Seniors can reduce their risk of heart failure by half with some simple and easy changes to their lifestyle, a new study suggests.

The changes centered around health habits such as moderate activity like brisk walking during free time, being sensible in consuming alcohol, avoiding smoking and taking measures to avoid obesity can cut risks of heart failure — common in older people — in half, say researchers at Tufts University in Boston.

"A person aged 55 has a one-in-three chance of developing heart failure in his lifetime," says study author Liana Del Gobbo, a doctoral student at Tufts.

Heart failure, in which the heart fails to pump sufficient blood and oxygen to satisfy the body's needs, is the main cause of hospitalization of people who are covered by Medicare, researchers point out, making any measures to reduce the risks attractive.

"Older adults can make simple changes to reduce their heart failure risk, such as not smoking, engaging in moderate physical activity and maintaining a healthy weight," Del Gobbo says.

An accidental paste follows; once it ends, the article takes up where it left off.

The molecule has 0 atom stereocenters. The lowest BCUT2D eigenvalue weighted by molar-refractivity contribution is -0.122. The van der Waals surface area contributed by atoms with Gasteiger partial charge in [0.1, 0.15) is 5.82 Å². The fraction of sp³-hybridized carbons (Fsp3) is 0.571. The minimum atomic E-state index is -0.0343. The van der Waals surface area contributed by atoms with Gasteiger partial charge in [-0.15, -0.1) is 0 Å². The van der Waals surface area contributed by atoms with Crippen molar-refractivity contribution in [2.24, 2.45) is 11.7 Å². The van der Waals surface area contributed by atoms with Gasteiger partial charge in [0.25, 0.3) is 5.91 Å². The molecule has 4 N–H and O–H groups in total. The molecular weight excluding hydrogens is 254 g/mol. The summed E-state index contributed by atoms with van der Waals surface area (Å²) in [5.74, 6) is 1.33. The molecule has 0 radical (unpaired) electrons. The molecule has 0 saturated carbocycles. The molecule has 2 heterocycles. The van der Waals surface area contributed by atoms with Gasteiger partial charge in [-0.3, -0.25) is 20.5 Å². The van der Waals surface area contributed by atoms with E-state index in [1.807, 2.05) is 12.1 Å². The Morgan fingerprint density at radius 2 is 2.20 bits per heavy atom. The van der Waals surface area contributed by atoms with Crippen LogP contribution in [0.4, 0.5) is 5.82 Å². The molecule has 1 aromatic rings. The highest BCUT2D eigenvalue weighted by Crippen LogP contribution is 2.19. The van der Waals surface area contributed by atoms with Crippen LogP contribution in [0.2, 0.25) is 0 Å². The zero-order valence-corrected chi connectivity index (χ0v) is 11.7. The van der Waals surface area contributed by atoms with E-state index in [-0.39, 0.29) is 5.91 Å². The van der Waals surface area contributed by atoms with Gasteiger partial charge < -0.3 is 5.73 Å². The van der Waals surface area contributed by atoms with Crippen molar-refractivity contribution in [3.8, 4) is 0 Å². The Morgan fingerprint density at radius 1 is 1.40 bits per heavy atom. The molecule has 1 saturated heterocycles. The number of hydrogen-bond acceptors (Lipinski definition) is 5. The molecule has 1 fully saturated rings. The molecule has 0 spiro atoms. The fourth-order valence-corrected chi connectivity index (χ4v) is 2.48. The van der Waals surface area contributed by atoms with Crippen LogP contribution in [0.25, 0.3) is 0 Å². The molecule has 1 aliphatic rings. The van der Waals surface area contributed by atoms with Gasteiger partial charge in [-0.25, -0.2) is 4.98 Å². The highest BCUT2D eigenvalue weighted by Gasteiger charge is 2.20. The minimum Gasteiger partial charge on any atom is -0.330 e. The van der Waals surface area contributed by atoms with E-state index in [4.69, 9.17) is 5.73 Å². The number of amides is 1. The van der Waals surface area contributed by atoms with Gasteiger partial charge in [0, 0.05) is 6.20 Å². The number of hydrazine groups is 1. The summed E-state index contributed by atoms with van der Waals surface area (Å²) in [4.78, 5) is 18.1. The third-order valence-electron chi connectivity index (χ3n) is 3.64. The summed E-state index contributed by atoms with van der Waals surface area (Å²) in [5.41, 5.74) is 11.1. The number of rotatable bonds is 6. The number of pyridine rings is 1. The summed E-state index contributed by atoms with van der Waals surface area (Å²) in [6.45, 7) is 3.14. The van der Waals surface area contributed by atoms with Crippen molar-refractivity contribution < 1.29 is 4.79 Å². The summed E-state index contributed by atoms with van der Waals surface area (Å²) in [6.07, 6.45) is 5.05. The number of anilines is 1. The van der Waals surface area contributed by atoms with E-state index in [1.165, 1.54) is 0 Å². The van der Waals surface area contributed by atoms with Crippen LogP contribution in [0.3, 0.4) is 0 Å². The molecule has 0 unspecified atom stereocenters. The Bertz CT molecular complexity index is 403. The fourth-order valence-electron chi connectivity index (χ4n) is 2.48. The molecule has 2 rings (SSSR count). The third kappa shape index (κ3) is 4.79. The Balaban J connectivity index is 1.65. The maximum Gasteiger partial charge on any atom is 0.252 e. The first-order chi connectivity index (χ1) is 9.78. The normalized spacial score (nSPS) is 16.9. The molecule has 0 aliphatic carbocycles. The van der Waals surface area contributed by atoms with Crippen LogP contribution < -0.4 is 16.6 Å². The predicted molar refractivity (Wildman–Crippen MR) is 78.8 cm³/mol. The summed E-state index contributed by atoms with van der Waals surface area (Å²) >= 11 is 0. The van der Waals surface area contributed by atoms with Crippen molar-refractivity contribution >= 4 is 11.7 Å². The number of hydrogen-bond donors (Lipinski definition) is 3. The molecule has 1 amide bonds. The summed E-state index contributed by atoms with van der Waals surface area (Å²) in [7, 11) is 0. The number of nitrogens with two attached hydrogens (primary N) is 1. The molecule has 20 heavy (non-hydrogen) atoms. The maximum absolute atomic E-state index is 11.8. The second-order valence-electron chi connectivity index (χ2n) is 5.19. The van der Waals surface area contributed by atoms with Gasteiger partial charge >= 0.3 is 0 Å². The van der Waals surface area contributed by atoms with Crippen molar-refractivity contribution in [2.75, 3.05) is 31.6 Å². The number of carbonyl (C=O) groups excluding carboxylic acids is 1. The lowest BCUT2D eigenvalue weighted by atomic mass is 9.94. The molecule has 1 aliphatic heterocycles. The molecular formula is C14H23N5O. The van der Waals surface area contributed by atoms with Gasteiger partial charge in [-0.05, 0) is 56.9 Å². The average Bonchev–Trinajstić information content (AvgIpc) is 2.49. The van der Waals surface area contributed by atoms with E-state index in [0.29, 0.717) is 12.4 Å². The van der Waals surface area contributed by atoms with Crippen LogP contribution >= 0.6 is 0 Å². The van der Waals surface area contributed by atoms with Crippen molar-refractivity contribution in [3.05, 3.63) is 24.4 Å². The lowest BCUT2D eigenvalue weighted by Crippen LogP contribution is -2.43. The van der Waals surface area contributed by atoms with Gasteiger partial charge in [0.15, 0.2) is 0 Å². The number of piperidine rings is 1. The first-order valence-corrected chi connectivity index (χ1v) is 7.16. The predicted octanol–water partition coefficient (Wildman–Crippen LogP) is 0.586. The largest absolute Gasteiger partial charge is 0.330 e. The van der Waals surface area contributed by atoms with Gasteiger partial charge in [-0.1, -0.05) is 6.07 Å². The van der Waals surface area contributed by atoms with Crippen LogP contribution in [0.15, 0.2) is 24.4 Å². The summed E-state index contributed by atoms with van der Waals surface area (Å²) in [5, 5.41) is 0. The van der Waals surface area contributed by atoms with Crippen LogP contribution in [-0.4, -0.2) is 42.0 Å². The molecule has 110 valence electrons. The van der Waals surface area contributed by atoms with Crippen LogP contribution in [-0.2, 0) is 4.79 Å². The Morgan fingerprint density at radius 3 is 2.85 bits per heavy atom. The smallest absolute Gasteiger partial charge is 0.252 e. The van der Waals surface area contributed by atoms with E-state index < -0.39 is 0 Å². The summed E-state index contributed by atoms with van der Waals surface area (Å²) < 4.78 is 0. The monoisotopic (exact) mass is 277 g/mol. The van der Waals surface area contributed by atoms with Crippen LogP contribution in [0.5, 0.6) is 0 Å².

To study heart failure risk factors and identify ways of reducing such risks, the researchers spent 22 years following around 4,000 people 65 and above, who entered into the study during the late 1980s through the early 1990s.

They recorded details on diet, amount of exercise, alcohol consumption, smoking habits and weight.

What they found, they said, showed that even moderate changes in lifestyle or habits could have a significant impact.

"Physical activity among older adults does not have to be strenuous to achieve health benefits," Del Gobbo says. "We saw benefits for adults who walked at a moderate or brisk pace and burned calories through leisure activity, like house or yard work, walking, engaging in outdoor activities, or other forms of physical activity, equivalent to about 30 minutes per day."

Since the researchers could not determine how active the study enrolees may or may not have been before age 65, it is unclear how healthy lifestyle habits in younger years might affect their level of heart failure risk.

Still, the study yields "strong and plausible" indications healthy habits can reduce the risk of heart failure, Dr. David Maron, head of preventive cardiology at the School of Medicine at Stanford University, wrote in a commentary published with the study.

"A healthy lifestyle may not only help you reach an old age," he wrote, "it may help you avoid heart failure when you get there."

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